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How to get around London

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London is vast. The public transport system is expensive and somewhat run down (one of the oldest subway systems in the world), but the service provided is generally good. Accurate maps are available on the Transport for London website. Good advice: buy when you arrive an Oyster Card (£ 5, refundable), which offers much better rates than paper tickets. Moreover, 98% of Londoners use it! Tourist passes and other packages sold locally or abroad are usually difficult to make profitable. One could describe them as “tourist jokes”.

Please note, all prices given here are valid at 1 January 2007 and change every year.

By train

There are many lines of suburban trains serving London and Greater London, performed by different companies. You will surely have to take the train to and from airports (only Heathrow is served by metro) to reach some outlying or simply poorly sites served by metro or to the next access to London where you are staying (hotels are expensive in London, careful though, as well as transport). Train and subway are very interconnected and the entire network is divided into tariff zone (London Fare Zones) for which the Oyster card applies. The rates depending on the areas apply systematically to subway, not to train. A zonal ticket (indicating clearly the tariff authorized areas) will allow metro/train connections while you can buy tickets valid for a specific journey on the train without possible match, it can be cheaper than the local rate . It can also have a concept of road: only the lines of a specified operator may be used. Note that a single line pass through London and all airports are off (except for Heathrow but only with the metro). To locate, use the train destinations.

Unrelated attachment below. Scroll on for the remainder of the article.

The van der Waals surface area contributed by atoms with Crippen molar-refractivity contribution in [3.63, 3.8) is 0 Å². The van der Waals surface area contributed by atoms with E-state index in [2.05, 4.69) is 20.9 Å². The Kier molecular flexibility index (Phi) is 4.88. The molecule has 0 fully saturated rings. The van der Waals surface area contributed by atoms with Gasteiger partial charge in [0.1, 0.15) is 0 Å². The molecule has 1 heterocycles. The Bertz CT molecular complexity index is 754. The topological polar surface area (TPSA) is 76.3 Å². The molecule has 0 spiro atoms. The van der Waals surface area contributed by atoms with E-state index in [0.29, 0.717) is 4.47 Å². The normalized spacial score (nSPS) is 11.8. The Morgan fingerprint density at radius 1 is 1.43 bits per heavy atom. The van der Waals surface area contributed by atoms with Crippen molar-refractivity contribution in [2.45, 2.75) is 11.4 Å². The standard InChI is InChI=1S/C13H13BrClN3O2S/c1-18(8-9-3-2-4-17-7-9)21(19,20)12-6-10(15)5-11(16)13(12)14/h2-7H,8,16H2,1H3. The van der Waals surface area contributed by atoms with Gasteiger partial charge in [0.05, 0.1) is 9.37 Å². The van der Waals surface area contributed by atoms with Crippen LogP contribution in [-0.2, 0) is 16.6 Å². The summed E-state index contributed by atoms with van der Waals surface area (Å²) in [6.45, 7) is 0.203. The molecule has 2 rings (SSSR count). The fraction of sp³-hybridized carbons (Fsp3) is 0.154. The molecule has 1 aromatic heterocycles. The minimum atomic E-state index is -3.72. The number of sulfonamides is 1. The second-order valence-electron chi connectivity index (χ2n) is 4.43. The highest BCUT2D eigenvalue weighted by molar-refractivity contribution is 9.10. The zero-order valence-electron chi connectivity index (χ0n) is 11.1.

By metro

 Central London Underground map (Geographic Central London Underground map, https://en.wikivoyage.org/wiki/File:Central_London_tube_map.png)

The oldest subway in the world, and it shows! The London Underground is probably one of the largest in the world. There are many lines that serve most of the city. Metro is divided into 6 zones, zone 1 occupying the center. It is easy to find your way through the color that identifies every line and good signage. Waiting times are often indicated in real time. As is often the case in Anglo-Saxon countries, directions are given in geographic terms (north, south …) and not on the terminal. If you do not want to miss the last train, show up at the dock at midnight at the latest.

Schematic plans of metro in reduced size are available from the ticket offices.

Metro stations are monitored by an efficient security service. You will need your ticket out of the arrival station, do not lose it on the way!

The London Underground is in regular work. Do not be fooled, consult Transport For London before departure.

By tram

New lines are commissioned in the south of the capital called “Tramlink”. Including a great bonding between Wimbledon and Beckenham Junction to the east. This service is especially dedicated to residents of this area, so not much to see along this line.

Oyster card

The cost of a subway passage is high. Avoid buying paper tickets, they are about 2 times more expensive than the tickets purchased with the Oyster card. With an Oyster card, a journey in zone 1 will cost you £ 1.50 for zone 1, £ 2.00 for zone 1-2 (£ 1.50 in the evening and on weekends). The total price for all your passes in a 24 hour period is capped automatically. Thus, the maximum amount for a day for journeys made after 9 h 30 in the morning will be GBP 4.60 if you limit yourself to zones 1 and 2 (accurate February 2007).

You can get this card at all metro stations of London, in the tobacconist member of Oyster Ticket Stops network or in the Transport for London information offices found in the main stations of the British capital ( the ID‘s photo is not required). You will pay £ 5 (refundable when you return the card) plus an amount to be contained in the electronic wallet card. You can also load the card with a pass (minimum 7 days) valid in areas of your choice.